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Mr. Multimedia

Music + light + architecture = ingenious art.

Artist and architect Christopher Janney, SM ‘78, is a multimedia multitasker. His current workload includes finishing a sound and light installation for a housing development in Leeds, England; designing a 10-story parking garage with colored glass corners in Fort Worth, TX; and collaborating on a performance project with musician Herbie Hancock.

“At a certain level, the scientist’s hypothesis and the artist’s hunch are the same,” says Christopher Janney. Here, his Harmonic Runway engages a traveler at Miami’s airport.

Janney says that far from wearing him out or distracting him, such diversity fuels his creativity. “I believe pushing two seemingly disparate conditions together is what can create new possibilities,” he says. “My interest is in walking a path between architecture and music. I have learned to stay in uncomfortable places of unresolved conditions to wait for new possibilities to emerge.”

This story is part of the January/February 2008 Issue of the MIT News magazine
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Janney courts those possibilities at his home in Lexington, MA, where his company, PhenomenArts, occupies greenhouses that have been converted into studio spaces for sculpture, design, and music. Through his significant body of work–much of which is chronicled in his 2007 book Architecture of the Air: The Sound and Light Environments of Christopher Janney–he has found ways to make those disciplines intersect. He is the artist behind Reach: New York, which lets commuters on the platforms of Manhattan’s 34th Street/Herald Square subway station elicit the sounds of rain forests or flutes by waving their hands in front of light sensors. He hooked Mikhail ­Baryshnikov up to a wireless biofeedback device that let him dance to the rhythm of his own heart, accompanied by live music, in HeartBeat:mb. And when rehearsals with Herbie Hancock’s band start later this year, he’ll be playing a keyboard and manning a bank of computers that use audio input from the entire band to vary the scale, shape, color, and pattern of images displayed on a screen. For each piece, a different, thematically related image will be associated with each instrument.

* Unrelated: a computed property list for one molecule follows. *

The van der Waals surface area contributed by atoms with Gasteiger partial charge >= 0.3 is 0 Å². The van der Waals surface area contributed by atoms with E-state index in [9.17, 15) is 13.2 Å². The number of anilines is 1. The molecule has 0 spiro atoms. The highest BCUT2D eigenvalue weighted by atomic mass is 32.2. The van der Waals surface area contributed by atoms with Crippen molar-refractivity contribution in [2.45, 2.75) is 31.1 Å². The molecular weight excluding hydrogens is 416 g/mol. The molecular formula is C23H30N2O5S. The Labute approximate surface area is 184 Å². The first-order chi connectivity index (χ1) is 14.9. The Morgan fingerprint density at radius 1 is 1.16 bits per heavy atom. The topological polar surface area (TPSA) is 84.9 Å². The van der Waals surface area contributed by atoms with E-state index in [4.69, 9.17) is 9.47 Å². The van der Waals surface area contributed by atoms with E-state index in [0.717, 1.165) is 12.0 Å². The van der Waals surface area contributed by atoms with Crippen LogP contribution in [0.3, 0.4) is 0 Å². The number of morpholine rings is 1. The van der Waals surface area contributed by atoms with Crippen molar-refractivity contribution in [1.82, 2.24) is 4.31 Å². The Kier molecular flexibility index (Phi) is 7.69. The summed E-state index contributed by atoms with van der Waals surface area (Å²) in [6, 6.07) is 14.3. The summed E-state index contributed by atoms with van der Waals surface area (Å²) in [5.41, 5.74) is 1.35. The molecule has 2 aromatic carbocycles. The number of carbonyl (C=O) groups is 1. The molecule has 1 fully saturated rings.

The Leeds installation, set to be unveiled in late January, is an example of what Janney calls an “urban musical instrument.” Titled Red Wall Sound, it comprises eight red columns housing photosensors, lights, and speakers. Spaced three meters apart along a red pedestrian walkway, the columns form a visual–and aural–extension of the line of a large red wall. As people stroll by or touch a column, their movements trigger lights and recordings of music and of environmental sounds indigenous to Leeds.

After earning a BA in architecture and visual arts from Princeton in 1973, Janney spent a few years in New York playing percussion in local clubs, working in architectural offices, and building sets for theater and television. His desire to meld his interests brought him to MIT’s Center for Advanced Visual Studies, where he finished his master’s degree in 1978 and then stuck around for 10 years as a research fellow.

At MIT Janney quickly learned that he could realize his artistic visions more effectively if he minimized his involvement in the hardware and software his creations require. “I keep back from how it’s actually built, so I can keep the focus on what I want it to do when it’s working correctly,” he says. “When I had been at MIT for a semester, I realized there were people there who could build anything I could think of. As a result, I realized it was my responsibility to be an artist first–to think of the most creative and interesting ideas possible and then find the right people to help me build them.”

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